If you read the synopsis you will know that the book is about Bear who at 17 gets a letter from his mom telling him that she is leaving with her lowlife boyfriend and that she’s leaving his 6 year old brother Ty -aka the Kid- with him. Three years latter Bear is raising his precocious brother, working at a grocery store and living a very regular and stale life. He has a girlfriend and a best friend who have been with him since he was a kid and who have helped him with the Kid, and he also has Otter. Well, he doesn’t really have him because for the past three years he’s been living in San Diego and even though he was also one of his closest friends and probably the one he relayed the most on, things are really complicated between them. But everything is about to change because Otter is back in town.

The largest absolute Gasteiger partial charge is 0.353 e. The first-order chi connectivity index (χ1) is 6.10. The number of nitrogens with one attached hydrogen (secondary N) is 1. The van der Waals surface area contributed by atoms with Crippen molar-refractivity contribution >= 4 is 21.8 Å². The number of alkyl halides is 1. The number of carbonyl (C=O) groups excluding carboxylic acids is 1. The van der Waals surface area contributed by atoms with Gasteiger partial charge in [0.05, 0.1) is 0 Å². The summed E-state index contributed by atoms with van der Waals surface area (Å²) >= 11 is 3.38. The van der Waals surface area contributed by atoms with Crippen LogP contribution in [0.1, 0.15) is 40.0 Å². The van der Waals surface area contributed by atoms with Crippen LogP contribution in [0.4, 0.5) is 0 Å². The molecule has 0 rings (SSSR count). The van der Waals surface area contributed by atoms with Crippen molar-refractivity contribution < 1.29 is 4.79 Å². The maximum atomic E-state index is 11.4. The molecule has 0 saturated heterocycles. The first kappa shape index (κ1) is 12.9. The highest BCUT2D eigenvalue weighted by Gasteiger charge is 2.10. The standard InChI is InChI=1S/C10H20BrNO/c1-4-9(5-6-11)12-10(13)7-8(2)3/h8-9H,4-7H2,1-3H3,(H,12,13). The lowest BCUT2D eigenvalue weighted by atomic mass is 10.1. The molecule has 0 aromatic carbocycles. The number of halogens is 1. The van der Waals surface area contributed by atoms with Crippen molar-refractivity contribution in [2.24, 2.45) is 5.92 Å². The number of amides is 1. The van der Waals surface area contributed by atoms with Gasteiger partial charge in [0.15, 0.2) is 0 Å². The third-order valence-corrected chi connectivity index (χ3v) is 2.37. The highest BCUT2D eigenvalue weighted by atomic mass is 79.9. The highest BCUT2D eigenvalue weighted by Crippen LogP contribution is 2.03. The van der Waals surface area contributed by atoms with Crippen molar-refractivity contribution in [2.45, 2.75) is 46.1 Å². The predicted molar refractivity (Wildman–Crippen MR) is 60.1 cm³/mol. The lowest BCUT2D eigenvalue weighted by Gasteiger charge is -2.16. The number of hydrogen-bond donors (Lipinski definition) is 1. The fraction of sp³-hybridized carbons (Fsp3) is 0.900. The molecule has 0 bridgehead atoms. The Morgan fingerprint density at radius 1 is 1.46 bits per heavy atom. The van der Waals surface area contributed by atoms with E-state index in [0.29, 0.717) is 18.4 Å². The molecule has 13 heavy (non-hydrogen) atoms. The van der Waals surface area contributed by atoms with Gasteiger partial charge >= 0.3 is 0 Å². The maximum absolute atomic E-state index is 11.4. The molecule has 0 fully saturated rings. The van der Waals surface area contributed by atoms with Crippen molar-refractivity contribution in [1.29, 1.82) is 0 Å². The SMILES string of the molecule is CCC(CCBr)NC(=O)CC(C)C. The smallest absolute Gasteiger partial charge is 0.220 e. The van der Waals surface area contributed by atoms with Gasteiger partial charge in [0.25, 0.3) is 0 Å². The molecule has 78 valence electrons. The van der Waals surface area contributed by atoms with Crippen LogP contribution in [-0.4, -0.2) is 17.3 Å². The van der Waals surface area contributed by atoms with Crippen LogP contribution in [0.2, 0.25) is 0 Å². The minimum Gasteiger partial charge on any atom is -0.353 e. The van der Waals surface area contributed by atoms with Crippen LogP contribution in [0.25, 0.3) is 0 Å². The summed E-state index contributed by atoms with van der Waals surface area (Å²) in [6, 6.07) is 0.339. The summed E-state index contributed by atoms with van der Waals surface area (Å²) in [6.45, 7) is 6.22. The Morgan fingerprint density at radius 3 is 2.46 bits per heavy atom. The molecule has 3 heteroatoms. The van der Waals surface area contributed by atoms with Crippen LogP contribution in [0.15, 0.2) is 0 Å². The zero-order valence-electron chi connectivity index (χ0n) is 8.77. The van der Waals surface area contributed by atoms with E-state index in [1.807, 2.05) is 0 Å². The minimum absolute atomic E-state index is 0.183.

There are many things going on in this book but the main one is a love story. The romance develops really slowly because besides what’s going on in the present you also get a series of flashbacks that put everything in perspective which allows you to have a clear image of everything that happened before, and how it affects the present. But this is not only a romance, it’s also a love story about friendship and family. Every single character in this book plays an important role and the story wouldn’t be the same without them.